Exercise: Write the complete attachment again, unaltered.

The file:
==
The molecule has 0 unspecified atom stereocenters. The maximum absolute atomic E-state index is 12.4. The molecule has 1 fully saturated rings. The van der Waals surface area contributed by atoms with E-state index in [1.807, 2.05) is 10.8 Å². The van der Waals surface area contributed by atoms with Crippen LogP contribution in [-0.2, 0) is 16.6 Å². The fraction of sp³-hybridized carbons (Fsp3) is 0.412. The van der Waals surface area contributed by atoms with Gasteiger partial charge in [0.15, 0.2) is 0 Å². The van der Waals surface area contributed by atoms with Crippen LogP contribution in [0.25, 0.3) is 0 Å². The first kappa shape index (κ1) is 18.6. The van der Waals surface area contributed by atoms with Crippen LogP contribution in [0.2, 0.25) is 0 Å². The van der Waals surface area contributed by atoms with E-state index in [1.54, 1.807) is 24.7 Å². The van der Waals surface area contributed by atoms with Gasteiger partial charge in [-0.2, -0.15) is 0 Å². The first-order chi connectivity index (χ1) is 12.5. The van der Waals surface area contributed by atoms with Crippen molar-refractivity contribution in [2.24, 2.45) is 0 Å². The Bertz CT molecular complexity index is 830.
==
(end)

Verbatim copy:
The molecule has 0 unspecified atom stereocenters. The maximum absolute atomic E-state index is 12.4. The molecule has 1 fully saturated rings. The van der Waals surface area contributed by atoms with E-state index in [1.807, 2.05) is 10.8 Å². The van der Waals surface area contributed by atoms with Crippen LogP contribution in [-0.2, 0) is 16.6 Å². The fraction of sp³-hybridized carbons (Fsp3) is 0.412. The van der Waals surface area contributed by atoms with Gasteiger partial charge in [0.15, 0.2) is 0 Å². The van der Waals surface area contributed by atoms with Crippen LogP contribution in [0.25, 0.3) is 0 Å². The first kappa shape index (κ1) is 18.6. The van der Waals surface area contributed by atoms with Crippen LogP contribution in [0.2, 0.25) is 0 Å². The van der Waals surface area contributed by atoms with E-state index in [1.54, 1.807) is 24.7 Å². The van der Waals surface area contributed by atoms with Gasteiger partial charge in [-0.2, -0.15) is 0 Å². The first-order chi connectivity index (χ1) is 12.5. The van der Waals surface area contributed by atoms with Crippen molar-refractivity contribution in [2.24, 2.45) is 0 Å². The Bertz CT molecular complexity index is 830.